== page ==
Today the 4th Circuit Court of Appeals entered a very brief opinion that is great news for bankruptcy debtors, holding that junior liens — second mortgages, home equity loans, etc. — can be “stripped off” of a Debtor’s principal residence in a Chapter 13 case when they are wholly unsecured by any equity in the property. While most of the Courts of Appeals (all that have decided the issue) have already said that this is allowed, some lower courts have said it cannot be done, prompting Suntrust Bank to challenge a Debtor’s right to do this in a case arising in Maryland. The Bankruptcy Court allowed it, and it was affirmed by the District Court, but Suntrust appealed to the 4th Circuit Court of Appeals. Today’s ruling inSuntrust v. Millard, No. 09-2266, simply states:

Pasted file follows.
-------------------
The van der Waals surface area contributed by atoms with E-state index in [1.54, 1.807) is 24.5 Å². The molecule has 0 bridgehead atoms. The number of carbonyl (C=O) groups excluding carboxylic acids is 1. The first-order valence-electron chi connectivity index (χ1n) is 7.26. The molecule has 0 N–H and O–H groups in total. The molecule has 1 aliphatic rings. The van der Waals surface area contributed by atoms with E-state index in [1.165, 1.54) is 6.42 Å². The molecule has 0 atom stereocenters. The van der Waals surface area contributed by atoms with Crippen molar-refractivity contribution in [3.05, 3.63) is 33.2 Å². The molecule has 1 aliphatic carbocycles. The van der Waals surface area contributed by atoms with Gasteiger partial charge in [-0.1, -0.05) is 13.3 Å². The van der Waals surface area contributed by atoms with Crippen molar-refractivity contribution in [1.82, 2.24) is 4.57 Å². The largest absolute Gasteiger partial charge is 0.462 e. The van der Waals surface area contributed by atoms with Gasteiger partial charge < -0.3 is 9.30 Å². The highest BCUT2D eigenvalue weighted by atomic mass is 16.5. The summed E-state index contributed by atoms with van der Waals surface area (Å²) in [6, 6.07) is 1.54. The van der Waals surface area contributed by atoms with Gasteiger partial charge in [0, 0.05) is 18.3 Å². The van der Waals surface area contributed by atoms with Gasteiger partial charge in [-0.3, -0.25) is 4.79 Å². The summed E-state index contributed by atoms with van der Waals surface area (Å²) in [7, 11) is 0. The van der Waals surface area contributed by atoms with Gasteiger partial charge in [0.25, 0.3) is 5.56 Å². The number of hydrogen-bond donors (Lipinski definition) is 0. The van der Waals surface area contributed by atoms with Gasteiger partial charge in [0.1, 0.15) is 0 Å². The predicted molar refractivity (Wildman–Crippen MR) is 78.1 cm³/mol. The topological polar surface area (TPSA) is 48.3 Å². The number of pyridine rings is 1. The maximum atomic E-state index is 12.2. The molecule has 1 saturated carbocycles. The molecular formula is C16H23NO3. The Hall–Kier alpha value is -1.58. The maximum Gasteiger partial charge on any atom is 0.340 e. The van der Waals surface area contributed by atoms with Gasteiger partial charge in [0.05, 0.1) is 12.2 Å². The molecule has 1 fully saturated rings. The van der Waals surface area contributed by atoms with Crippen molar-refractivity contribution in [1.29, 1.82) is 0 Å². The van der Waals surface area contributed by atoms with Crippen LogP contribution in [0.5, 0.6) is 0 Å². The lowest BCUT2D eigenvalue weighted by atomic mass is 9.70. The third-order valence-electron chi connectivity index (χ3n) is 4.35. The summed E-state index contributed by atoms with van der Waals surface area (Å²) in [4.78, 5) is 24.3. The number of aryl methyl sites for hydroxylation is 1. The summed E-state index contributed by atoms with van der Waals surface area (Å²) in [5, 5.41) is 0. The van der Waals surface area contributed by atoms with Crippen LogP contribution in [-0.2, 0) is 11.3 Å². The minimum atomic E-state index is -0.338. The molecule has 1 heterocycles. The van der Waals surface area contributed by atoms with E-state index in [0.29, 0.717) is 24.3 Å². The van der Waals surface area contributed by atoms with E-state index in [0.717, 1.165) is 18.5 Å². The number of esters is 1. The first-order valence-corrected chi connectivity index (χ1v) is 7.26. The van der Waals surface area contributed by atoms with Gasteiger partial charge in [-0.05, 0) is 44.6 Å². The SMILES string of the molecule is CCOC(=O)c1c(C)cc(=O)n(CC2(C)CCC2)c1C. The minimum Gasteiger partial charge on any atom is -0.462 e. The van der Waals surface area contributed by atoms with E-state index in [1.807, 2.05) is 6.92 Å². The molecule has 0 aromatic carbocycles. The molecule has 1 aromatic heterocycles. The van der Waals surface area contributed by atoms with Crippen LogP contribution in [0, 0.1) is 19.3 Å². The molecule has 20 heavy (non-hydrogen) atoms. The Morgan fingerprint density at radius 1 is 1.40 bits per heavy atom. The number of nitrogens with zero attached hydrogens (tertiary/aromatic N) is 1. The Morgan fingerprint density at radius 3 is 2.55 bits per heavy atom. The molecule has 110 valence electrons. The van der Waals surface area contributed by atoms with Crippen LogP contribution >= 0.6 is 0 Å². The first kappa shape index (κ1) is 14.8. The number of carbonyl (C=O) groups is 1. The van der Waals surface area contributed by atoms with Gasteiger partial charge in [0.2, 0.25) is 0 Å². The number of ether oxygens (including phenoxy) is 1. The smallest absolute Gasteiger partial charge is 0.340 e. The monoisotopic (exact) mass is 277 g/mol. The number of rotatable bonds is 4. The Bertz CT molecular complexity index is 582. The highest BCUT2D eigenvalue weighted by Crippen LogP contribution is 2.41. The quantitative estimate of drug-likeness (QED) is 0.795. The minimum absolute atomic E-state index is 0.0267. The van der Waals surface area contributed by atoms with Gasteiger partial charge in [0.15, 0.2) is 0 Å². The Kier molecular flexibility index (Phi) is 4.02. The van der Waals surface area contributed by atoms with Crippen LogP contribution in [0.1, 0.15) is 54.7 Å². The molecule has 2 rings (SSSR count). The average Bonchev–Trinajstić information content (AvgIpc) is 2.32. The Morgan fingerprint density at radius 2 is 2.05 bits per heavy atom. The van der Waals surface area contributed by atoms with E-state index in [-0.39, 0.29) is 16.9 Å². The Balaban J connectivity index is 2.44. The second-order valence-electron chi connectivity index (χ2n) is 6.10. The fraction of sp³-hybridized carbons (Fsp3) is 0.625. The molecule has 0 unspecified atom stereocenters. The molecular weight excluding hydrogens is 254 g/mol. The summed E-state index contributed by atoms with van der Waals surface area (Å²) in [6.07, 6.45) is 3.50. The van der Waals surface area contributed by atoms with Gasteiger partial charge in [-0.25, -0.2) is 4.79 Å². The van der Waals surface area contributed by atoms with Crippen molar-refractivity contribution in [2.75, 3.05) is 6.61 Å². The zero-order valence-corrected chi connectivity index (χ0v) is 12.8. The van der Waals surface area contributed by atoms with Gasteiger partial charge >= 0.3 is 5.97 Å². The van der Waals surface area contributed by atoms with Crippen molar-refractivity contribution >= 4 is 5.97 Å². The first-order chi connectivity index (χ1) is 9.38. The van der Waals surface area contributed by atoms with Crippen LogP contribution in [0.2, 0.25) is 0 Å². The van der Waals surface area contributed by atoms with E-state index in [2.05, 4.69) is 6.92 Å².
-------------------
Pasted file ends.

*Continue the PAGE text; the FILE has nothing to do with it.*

SunTrust appeals the district court’s order affirming the bankruptcy court’s order granting the Debtors’ Motion to Avoid Lien. We have reviewed the record and find no reversible error. Accordingly, we affirm for the reasons stated by the district court. SunTrust Bank v. Millard, No. 8:08-cv-03002-MJG, 08-17964 (D. Md. Nov. 7, 2008 & Sept. 28, 2009).
This should come as a great relief to debtors in the 4th Circuit (Maryland, Virginia, West Virginia, and North and South Carolina) with homes with underwater mortgages. It is now clear that the ability to strip off junior mortgages in Chapter 13 is secure in cases where the value of the property is less than the amount of the first mortgage. The second mortgage is simply treated as unsecured debt in the Chapter 13 case, and upon completion of the plan it is removed from the title. In many cases, the ability to do this allows families to save their homes that would otherwise be unaffordable.
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